Five Things You're Doing Wrong with Japanese Food

Five Things You're Doing Wrong with Japanese Food

I'm just as guilty of butchering foreign word pronunciation as any American, but there are times when the media perpetuates mistakes that will make you look like a schmuck. This week--five things for you to avoid sounding like one in a Japanese restaurant.

5. Ordering Sushi When you Want Sashimi

gomoku chirashi sushi
Flickr user dizznbon
Chirashi sushi with not a fish part in sight

Sushi is a vinegared rice dish. It's not the fish. The rice can be prepared with non-fish ingredients like peas, or egg, and shaped in many ways and it's still called sushi.

Sashimi is the raw fish. If all you want is fresh raw fish, artfully presented, with no rice, you ask for sashimi.

4. Asking for Tonkatsu When you Want Tonkotsu

Tonkotsu = pork bone, as in the soup.
Tonkotsu = pork bone, as in the soup.

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You're the sophisticated guy that takes your first-timer friends to experience the difference between the six-for-a-dollar instant noodle pack and the real-deal ramen soup. That soup? Boiled with a ton of meat, bones, vegetables, a little dried fish, a whole lot of large Japanese leeks. You know all that, then you go on Yelp and write how much you loved the tonkatsu soup and screw it up.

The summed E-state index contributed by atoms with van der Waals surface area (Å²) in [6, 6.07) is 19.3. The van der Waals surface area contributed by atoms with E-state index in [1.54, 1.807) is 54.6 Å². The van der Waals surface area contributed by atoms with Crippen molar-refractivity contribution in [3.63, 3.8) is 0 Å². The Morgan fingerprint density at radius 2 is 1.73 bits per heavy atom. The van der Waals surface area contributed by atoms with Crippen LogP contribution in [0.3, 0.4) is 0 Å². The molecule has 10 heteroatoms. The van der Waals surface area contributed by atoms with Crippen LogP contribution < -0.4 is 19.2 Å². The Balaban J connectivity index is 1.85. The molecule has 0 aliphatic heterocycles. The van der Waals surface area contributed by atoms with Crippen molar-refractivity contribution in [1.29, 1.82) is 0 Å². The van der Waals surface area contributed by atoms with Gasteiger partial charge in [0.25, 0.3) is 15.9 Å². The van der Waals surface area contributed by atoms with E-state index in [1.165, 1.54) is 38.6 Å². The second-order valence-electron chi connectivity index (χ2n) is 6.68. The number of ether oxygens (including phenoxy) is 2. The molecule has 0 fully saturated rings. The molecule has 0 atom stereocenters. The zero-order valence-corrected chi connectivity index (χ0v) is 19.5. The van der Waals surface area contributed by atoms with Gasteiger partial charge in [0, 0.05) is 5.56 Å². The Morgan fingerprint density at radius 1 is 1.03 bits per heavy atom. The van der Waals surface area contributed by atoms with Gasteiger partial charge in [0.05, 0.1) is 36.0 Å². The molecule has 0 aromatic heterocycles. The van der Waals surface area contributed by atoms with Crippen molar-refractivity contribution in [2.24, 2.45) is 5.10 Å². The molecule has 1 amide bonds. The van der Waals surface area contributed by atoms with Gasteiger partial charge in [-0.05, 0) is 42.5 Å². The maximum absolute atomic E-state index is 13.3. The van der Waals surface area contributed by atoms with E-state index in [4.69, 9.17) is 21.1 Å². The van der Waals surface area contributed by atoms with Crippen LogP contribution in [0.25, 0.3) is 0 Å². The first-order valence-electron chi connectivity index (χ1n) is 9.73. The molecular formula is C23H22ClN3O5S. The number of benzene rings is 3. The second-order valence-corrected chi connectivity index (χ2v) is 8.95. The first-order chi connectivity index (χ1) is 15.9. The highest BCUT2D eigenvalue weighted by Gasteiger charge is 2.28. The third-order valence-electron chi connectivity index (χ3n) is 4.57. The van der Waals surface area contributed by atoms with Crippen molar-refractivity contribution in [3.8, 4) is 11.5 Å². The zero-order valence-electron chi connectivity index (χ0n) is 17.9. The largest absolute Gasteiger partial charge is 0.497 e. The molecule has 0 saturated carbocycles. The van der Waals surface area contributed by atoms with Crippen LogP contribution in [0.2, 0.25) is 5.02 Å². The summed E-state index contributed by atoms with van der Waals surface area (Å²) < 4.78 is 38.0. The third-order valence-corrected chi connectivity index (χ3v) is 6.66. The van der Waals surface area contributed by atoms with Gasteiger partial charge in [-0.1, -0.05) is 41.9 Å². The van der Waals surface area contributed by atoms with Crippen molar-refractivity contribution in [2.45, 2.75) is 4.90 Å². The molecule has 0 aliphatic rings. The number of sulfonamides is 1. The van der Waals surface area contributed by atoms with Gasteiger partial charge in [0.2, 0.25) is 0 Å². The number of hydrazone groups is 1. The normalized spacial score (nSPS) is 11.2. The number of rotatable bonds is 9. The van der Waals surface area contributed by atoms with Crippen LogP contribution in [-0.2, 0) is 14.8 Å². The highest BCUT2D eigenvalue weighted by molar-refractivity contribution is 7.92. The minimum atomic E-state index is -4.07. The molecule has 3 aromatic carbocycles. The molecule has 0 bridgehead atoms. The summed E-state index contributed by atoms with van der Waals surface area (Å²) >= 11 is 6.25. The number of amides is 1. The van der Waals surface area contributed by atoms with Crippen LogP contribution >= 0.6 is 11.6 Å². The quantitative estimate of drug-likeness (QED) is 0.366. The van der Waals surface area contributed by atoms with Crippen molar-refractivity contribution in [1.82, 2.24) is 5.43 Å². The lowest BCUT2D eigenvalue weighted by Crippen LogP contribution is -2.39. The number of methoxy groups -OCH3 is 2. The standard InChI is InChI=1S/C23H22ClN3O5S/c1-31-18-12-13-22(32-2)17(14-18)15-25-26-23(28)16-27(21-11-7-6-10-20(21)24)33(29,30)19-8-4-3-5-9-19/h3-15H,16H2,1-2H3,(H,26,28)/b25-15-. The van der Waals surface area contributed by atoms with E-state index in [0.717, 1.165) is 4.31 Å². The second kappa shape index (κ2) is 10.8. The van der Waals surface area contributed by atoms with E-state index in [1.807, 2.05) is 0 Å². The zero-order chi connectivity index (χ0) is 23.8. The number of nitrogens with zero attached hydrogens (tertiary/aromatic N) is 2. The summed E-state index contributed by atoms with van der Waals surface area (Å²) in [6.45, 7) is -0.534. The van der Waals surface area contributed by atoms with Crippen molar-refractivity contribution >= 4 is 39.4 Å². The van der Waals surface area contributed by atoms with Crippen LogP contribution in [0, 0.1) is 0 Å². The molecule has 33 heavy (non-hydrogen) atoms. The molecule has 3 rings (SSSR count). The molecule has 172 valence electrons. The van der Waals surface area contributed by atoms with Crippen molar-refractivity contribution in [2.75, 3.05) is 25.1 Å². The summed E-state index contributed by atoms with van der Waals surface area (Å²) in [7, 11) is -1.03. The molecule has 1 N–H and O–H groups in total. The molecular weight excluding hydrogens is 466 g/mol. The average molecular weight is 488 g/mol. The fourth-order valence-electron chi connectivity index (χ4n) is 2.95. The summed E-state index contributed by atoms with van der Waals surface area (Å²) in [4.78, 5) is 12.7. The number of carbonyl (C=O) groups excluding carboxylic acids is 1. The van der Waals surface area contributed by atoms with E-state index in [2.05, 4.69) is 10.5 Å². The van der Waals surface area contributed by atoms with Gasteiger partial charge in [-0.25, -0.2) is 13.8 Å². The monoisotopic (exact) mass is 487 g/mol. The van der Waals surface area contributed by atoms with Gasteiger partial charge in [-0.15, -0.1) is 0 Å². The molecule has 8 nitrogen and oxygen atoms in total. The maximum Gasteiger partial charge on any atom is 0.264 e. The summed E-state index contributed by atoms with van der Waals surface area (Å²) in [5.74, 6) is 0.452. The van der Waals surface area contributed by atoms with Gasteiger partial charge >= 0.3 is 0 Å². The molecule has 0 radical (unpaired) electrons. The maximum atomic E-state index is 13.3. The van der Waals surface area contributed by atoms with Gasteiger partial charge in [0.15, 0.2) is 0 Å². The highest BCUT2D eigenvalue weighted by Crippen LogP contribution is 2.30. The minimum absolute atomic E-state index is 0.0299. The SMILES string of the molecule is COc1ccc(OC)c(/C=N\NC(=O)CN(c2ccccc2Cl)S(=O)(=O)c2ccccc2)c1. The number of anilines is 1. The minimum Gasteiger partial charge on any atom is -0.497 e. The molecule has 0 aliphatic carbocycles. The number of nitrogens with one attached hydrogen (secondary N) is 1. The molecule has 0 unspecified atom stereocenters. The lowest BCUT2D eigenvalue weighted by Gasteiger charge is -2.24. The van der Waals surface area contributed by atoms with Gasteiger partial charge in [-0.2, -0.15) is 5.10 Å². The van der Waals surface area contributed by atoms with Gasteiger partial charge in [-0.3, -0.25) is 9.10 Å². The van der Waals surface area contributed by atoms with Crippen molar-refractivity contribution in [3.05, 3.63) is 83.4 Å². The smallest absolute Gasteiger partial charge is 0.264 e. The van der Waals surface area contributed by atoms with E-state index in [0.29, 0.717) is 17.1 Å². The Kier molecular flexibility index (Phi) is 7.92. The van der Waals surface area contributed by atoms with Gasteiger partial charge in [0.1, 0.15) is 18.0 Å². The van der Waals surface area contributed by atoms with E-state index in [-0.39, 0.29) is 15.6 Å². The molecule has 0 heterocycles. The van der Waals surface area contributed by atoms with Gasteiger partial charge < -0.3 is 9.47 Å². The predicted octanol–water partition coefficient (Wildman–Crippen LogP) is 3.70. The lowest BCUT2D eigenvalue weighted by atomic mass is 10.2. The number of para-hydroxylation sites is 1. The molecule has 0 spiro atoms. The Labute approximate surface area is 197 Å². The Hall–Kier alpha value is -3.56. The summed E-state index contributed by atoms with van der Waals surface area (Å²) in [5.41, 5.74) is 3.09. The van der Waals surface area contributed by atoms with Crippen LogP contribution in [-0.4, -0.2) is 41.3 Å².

Tonkatsu (ton kah tsoo) is a breaded, fried pork chop. Tonkotsu (ton koh tsoo) means "pork bone," what yields the fatty marrow and thickness to the broth, and is the key ingredient in Kyushu-style ramen. Very few ramen specialists also offer the fried pork chop dish on their menus, but some do. You're going to look like an idiot if you try and dust off your sophomore-year Conversational Japanese skills and end up with a plate of Schweineschnitzel instead of the soup dish you were expecting.

3. Slurp vs. Not Slurp

Speaking of ramen gaffes, the Japanese way of eating noodles is to pick up a few noodles with your chopsticks,and slurp them quickly into your mouth so that some of that soup is carried with them. Same deal with soba and udon noodles. Don't slurp in a Chinese restaurant, or Vietnamese, but in a Japanese restaurant? It's expected.

You may remember the reverse of this etiquette played out in Tampopo.

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